Type I and Type II HAE clinical phenotypes are the same. Patients may have symptoms from childhood but have worsening around puberty and adolescence. Some are not diagnosed usually until adolescence to young adulthood. The average diagnosis delay is 11-20 years because of non-recognition of symptoms, misdiagnosis and patients lacking a family history. Patients have subcutaneous and submucosal edema that is non-pruritic and not associated with urticaria. Patients with HAE do not respond to antihistamines, epinephrine and corticosteroids. Initial presentation can be a fatal laryngeal attack. Swelling progresses over hours (peak around 24 hours) and subsides over days (2-5 days) Subcutaneous and submucosal swelling especially of peripheral extremities and the abdomen is the most common but orolaryngeal or genital edema also occurs. Single or multiples areas can be affected and affected sites may be non-contiguous. Cutaneous swollen areas are noticeable, asymmetric, and non-pitting – which can cause disfigurement and functional problems during the attacks. Abdominal attacks may cause pain (generalized or colicky), nausea, and emesis and may mimic surgical causes of abdominal pain. Facial and laryngeal edema are less common but can occur and patients are at an increased risk of asphyxiation. As noted initial presentation can be a fatal laryngeal attack. The genitalia can also be involved. A prodrome may or may not occur including erythema marginatum (i.e. non-pruritic, serpigenous rash), local discomfort, tingling, weakness, and fatigue.
Severity and frequency of attacks vary within and among individuals even in the same family. Without treatment, average frequency is 7-14 days but can occur every 3 days to never again. Each attack may be similar or different. The exact initiating mechanism(s) is unknown but stress (including mental stress, fatigue), trauma, infection, and increased estrogen states can be triggers. Exogenous estrogen as a form of family planning is not recommended and other forms should be used instead. Dental manipulation may cause a laryngeal or oral attack.
Diagnosis is by protein level and functional assay. It is usually made after 1 year of age because C1 inhibitor levels are low before then. Gene sequencing is also available. As this is autosomal dominant, first-degree relatives should be screened along with appropriate second-degree relatives. Treatments are available and are highly effective. Berinert® is an on demand treatment for children and adolescent that was approved in July 2016. It works as a human C1 esterase inhibitor. Other on demand treatment for adolescents and adults include a kallikrein inhibitor, bradykinin receptor antagonist and recombinant human C1 inhibitor. Short- and long-term prophylactic treatments are also available. In addition to drug treatment, a comprehensive management plan needs to be developed and re-visited frequently. This includes specialty care from an HAE specialist, understanding signs and symptoms of the disease, when to treat and potentially re-treat, where to treat (i.e. home or medical facility), and how to access medical facilities and specialty care among other elements of the plan.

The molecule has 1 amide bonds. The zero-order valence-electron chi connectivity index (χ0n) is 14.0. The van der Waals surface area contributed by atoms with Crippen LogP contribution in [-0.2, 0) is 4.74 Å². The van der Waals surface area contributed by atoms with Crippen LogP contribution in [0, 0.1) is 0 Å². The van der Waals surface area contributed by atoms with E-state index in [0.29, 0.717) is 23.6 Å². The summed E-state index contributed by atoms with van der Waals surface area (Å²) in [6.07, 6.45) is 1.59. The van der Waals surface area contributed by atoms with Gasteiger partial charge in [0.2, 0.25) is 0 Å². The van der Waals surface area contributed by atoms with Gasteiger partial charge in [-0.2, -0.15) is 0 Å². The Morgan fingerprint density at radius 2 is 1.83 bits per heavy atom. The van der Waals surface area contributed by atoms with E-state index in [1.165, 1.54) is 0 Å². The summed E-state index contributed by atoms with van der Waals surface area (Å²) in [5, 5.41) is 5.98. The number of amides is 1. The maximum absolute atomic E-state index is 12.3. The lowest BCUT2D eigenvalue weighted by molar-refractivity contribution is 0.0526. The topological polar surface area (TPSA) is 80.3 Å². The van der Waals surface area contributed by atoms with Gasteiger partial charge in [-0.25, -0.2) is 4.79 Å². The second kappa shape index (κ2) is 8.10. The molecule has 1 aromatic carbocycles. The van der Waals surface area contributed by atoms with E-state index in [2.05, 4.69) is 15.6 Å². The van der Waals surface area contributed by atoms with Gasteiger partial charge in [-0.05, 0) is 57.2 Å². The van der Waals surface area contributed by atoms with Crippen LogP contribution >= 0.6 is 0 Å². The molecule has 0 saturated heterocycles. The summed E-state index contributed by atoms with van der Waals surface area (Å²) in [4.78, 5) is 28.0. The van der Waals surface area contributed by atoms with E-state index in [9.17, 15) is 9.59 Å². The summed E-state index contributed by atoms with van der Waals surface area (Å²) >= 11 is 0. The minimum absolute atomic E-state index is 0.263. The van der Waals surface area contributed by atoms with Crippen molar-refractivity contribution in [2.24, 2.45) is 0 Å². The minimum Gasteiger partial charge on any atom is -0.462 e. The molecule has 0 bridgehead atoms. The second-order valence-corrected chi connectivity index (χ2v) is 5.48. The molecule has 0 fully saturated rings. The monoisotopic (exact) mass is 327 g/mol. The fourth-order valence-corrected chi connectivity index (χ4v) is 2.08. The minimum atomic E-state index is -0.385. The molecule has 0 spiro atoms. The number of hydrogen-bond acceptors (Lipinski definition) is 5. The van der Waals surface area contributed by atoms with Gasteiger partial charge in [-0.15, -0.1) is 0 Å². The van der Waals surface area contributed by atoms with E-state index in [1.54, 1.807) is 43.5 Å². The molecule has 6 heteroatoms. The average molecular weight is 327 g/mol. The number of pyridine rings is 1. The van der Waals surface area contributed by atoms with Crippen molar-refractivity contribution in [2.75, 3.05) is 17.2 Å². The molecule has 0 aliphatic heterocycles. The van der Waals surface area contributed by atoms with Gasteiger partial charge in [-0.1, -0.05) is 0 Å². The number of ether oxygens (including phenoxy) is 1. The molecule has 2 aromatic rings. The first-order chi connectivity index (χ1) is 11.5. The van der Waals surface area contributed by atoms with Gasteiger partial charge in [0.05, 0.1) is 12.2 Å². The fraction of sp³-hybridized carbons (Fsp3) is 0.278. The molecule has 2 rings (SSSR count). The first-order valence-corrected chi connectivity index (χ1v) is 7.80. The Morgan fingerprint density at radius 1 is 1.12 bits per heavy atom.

HAE with normal C1 inhibitor was identified in 2000. It appears to be less common and more complex. Testing for some mutations is positive (F12). Patients still have a family history and clinical history of angioedema which indicates this disease.
In the United States the exact prevalence is unknown but estimated at a range of 1:10,000 to 1:100,000 persons and appears to affect all ethnic groups equally.
Questions for Further Discussion
1. How is acute angioedema treated?
2. What are physical urticarias and how are they treated?
3. How is lymphedema different than angioedema?
- Age: School Ager
To Learn More
To view pediatric review articles on this topic from the past year check PubMed.
To view current news articles on this topic check Google News.
To view images related to this topic check Google Images.
To view videos related to this topic check YouTube Videos.
Kuhlen JL, Banerji A. Hereditary angioedema: special consideration in children, women of childbearing age, and the elderly. Allergy Asthma Proc. 2015 Nov-Dec;36(6):425-32.
Zuraw BL, Christiansen SC. How we manage persons with hereditary angioedema. Br J Haematol. 2016 Jun;173(6):831-43.
Frank MM, Zuraw B, Banerji A, Bernstein JA, Craig T, Busse P, Christiansen S, Davis-Lorton M, Li HH, Lumry WR, Riedl M; US Hereditary Angioedema Association Medical Advisory Board.
Management of Children With Hereditary Angioedema Due to C1 Inhibitor Deficiency. Pediatrics. 2016 Nov;138(5).
Donna M. D’Alessandro, MD
Professor of Pediatrics, University of Iowa